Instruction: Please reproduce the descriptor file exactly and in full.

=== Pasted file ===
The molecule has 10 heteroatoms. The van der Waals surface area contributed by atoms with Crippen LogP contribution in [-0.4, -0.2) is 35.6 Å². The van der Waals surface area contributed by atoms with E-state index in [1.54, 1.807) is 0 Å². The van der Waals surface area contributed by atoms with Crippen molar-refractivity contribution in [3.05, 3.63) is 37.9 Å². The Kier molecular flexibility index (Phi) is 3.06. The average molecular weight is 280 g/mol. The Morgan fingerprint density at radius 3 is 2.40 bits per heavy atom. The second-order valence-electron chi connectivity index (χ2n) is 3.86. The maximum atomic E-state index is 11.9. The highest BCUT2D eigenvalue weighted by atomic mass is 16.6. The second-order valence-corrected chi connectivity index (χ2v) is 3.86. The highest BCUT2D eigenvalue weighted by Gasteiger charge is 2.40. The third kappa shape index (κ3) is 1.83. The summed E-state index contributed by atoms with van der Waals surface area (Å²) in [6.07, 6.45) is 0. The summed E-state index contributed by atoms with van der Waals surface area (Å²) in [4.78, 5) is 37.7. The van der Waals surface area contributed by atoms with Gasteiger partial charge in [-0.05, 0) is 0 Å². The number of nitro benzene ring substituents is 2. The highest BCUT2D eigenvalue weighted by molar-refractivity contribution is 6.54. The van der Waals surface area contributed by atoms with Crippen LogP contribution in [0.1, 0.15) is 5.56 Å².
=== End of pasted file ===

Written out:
The molecule has 10 heteroatoms. The van der Waals surface area contributed by atoms with Crippen LogP contribution in [-0.4, -0.2) is 35.6 Å². The van der Waals surface area contributed by atoms with E-state index in [1.54, 1.807) is 0 Å². The van der Waals surface area contributed by atoms with Crippen molar-refractivity contribution in [3.05, 3.63) is 37.9 Å². The Kier molecular flexibility index (Phi) is 3.06. The average molecular weight is 280 g/mol. The Morgan fingerprint density at radius 3 is 2.40 bits per heavy atom. The second-order valence-electron chi connectivity index (χ2n) is 3.86. The maximum atomic E-state index is 11.9. The highest BCUT2D eigenvalue weighted by atomic mass is 16.6. The second-order valence-corrected chi connectivity index (χ2v) is 3.86. The highest BCUT2D eigenvalue weighted by Gasteiger charge is 2.40. The third kappa shape index (κ3) is 1.83. The summed E-state index contributed by atoms with van der Waals surface area (Å²) in [6.07, 6.45) is 0. The summed E-state index contributed by atoms with van der Waals surface area (Å²) in [4.78, 5) is 37.7. The van der Waals surface area contributed by atoms with Gasteiger partial charge in [-0.05, 0) is 0 Å². The number of nitro benzene ring substituents is 2. The highest BCUT2D eigenvalue weighted by molar-refractivity contribution is 6.54. The van der Waals surface area contributed by atoms with Crippen LogP contribution in [0.1, 0.15) is 5.56 Å².